Joshua Kim wrote a nice piece in IHE a couple of weeks ago that posed some very candid questions about the future of Blackboard. This company is the Leviathan of the proprietary learning management system market, and suffers somewhat from Microsoft-syndrome on account of its market domination. Very few educators I know have anything nice to say about the platform, other than the fact is tends to be pretty stable. This, of course, is very necessary, but also very dull. It is also a sad indictment on the quality of the student learning experience in higher education.
In an age when there is so much action going on within social media, it is most unfortunate that the market leader continues to trot out something that is quite so pedestrian. The problem, simply put, is that when you have such a large market share there is no pressure to innovate. You can make all the feature requests you like, but there will be no response until there is a critical mass of users making the same request.
Like Dr Kim, I wonder how much longer this strategy will continue to deliver. Monolithic LMSs are very 20th century, and to stay ahead of the game these days, versatility is everything. In short, a key consideration now is whether your delivery platform is going to be able to incorporate the new tools next year that no-one has even invented yet.
On the day the world learned that Steve Jobs had logged out for the final time, it is fitting to comment on one of his many legacies. It has been estimated that by 2015, more people will be accessing the Internet via mobile devices than through PCs. The video clip above estimates it will be slightly earlier in 2014 but, frankly, I’d be amazed if it takes this long.
In the education industry, the possibilities are boundless. The launch of the $35 tablet this week is as big piece of news on disruptive innovation as there is likely to be for a while, with there now being a real chance of doing something positive about the education of the rural poor in India. Just as Indians leap-frogged landlines and went straight to mobile telephony, I expect the same to happen in terms of mass mobile connectivity to the Web, with huge consequences for economic development.
Without doubt, the iPhone and the iPad have revolutionised they way we access the Internet, and I think without the Jobs ‘Apple-coolness’ factor, this may not have happened, or at least not proceeded as quickly as it might.
iThankyou Mr Jobs.
Having mucked around with computers in education for almost two decades, from something we used to call computer based teaching (CBT) to what commonly became known as ‘e-learning’, I am confident that, today, the use of ICTs in education is sufficiently ubiquitous, that it’s okay now to simply refer to it as ‘learning’. My rationale for this statement is very simple: this is what people do in spite of the formal education system. The data for the US in the infographic below is fairly compelling. One point it makes that is worth emphasising relates to the current crisis in education where students are so disaffected they are dropping out in record numbers. This is why — as the infographic states — it is Education’s Internet moment! If paradigm shift does not occur now, it never will.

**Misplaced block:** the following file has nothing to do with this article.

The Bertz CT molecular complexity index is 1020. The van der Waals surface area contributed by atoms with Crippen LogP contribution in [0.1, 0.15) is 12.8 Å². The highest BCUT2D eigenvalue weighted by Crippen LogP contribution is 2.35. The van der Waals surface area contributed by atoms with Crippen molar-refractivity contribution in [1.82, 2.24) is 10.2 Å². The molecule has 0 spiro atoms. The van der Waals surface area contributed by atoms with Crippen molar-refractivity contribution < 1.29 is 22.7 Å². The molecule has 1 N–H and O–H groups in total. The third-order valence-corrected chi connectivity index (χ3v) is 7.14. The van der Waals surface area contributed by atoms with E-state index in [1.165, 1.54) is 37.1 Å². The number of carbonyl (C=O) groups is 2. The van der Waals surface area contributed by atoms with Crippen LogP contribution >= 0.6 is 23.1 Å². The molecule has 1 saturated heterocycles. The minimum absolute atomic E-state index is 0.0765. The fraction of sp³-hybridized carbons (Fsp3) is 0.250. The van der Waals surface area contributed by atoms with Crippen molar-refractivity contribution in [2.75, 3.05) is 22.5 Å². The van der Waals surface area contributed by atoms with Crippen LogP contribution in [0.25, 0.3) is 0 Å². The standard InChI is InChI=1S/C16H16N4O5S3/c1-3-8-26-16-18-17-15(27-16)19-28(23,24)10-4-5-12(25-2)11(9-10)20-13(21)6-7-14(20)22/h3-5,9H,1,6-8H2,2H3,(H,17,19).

The latest version of the Social Media Revolution by Socialnomics was uploaded to YouTube last week. Some of the statistics have been updated and there are a number of new slides. For me, the most compelling is the very first which simply reads: social media is not about technology. This is so true. I have been campaigning long and hard for several years now to drop the ‘e’ from e-learning. It’s just learning! It’s how we do things now … or at least it’s how our students do things. Social media to a digital native is as normal as pen and paper to a digital immigrant, and yet there is still resistance to the mainstreaming of social media for formal education purposes. The argument that students don’t have sufficient access to technology is starting wear a little thin. In the Sustainable Development and Competitive Advantage MBA class I delivered at Christ University in Bangalore, India, earlier this month, the students twittered about #SDCA so much, it was trending in Bangalore at one stage during the week. On the last day, without any notice, the students made videos documenting their learning outcomes, because 56 of the 57 people in the class either had video capability on their hand held device or on their laptop.
Image source: dreamstime.com
There is a nice article in The Chronicle this week by Jeffrey R Young entitled, Actually Going to Class, for a Specific Course? How 20th-Century. I liked this piece not because it told me anything new, but because of the sub-text that it is incredulous so many academic institutions still trot out the same tired old didactic teaching model and believe they are providing a high quality learning experience. “There is definitely a broader array of options available to students who wish to forgo the commute to class altogether in exchange for online classes that essentially provide the same content that professors regurgitate to students in lectures,” says one student in the article. Frankly, there were a sufficient number of options when I made my PowerPoint slides available ahead of class back in 1996. Now there is a veritable cornucopia of options! Who in their right mind would go to a lecture nowadays unless you were guaranteed some form of active engagement or ‘edutainment’ from an academic with stand up comedy skills?